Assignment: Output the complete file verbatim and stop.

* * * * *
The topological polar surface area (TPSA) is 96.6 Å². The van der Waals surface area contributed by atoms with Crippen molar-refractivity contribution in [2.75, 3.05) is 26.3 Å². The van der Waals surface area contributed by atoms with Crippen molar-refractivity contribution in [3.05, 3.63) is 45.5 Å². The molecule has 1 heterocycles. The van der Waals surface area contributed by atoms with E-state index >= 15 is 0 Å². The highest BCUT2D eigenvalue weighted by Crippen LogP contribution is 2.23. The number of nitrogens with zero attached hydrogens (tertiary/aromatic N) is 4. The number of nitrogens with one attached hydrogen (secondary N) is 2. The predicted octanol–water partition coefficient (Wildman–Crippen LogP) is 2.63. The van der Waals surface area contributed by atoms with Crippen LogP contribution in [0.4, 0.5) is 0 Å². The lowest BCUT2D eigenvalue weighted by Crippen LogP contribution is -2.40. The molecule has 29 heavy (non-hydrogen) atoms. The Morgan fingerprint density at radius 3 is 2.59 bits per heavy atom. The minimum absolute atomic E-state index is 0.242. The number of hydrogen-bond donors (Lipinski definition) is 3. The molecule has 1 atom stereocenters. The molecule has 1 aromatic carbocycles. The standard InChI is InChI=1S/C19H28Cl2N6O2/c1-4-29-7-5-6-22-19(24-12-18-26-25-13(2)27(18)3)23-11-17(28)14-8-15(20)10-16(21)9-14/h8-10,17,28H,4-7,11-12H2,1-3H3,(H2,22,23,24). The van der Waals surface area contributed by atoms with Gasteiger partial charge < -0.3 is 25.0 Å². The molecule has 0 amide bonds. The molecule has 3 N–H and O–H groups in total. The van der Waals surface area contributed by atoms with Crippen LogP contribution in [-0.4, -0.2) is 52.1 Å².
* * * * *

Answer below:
The topological polar surface area (TPSA) is 96.6 Å². The van der Waals surface area contributed by atoms with Crippen molar-refractivity contribution in [2.75, 3.05) is 26.3 Å². The van der Waals surface area contributed by atoms with Crippen molar-refractivity contribution in [3.05, 3.63) is 45.5 Å². The molecule has 1 heterocycles. The van der Waals surface area contributed by atoms with E-state index >= 15 is 0 Å². The highest BCUT2D eigenvalue weighted by Crippen LogP contribution is 2.23. The number of nitrogens with zero attached hydrogens (tertiary/aromatic N) is 4. The number of nitrogens with one attached hydrogen (secondary N) is 2. The predicted octanol–water partition coefficient (Wildman–Crippen LogP) is 2.63. The van der Waals surface area contributed by atoms with Crippen LogP contribution in [0.4, 0.5) is 0 Å². The lowest BCUT2D eigenvalue weighted by Crippen LogP contribution is -2.40. The molecule has 29 heavy (non-hydrogen) atoms. The Morgan fingerprint density at radius 3 is 2.59 bits per heavy atom. The minimum absolute atomic E-state index is 0.242. The number of hydrogen-bond donors (Lipinski definition) is 3. The molecule has 1 atom stereocenters. The molecule has 1 aromatic carbocycles. The standard InChI is InChI=1S/C19H28Cl2N6O2/c1-4-29-7-5-6-22-19(24-12-18-26-25-13(2)27(18)3)23-11-17(28)14-8-15(20)10-16(21)9-14/h8-10,17,28H,4-7,11-12H2,1-3H3,(H2,22,23,24). The van der Waals surface area contributed by atoms with Gasteiger partial charge < -0.3 is 25.0 Å². The molecule has 0 amide bonds. The molecule has 3 N–H and O–H groups in total. The van der Waals surface area contributed by atoms with Crippen LogP contribution in [-0.4, -0.2) is 52.1 Å².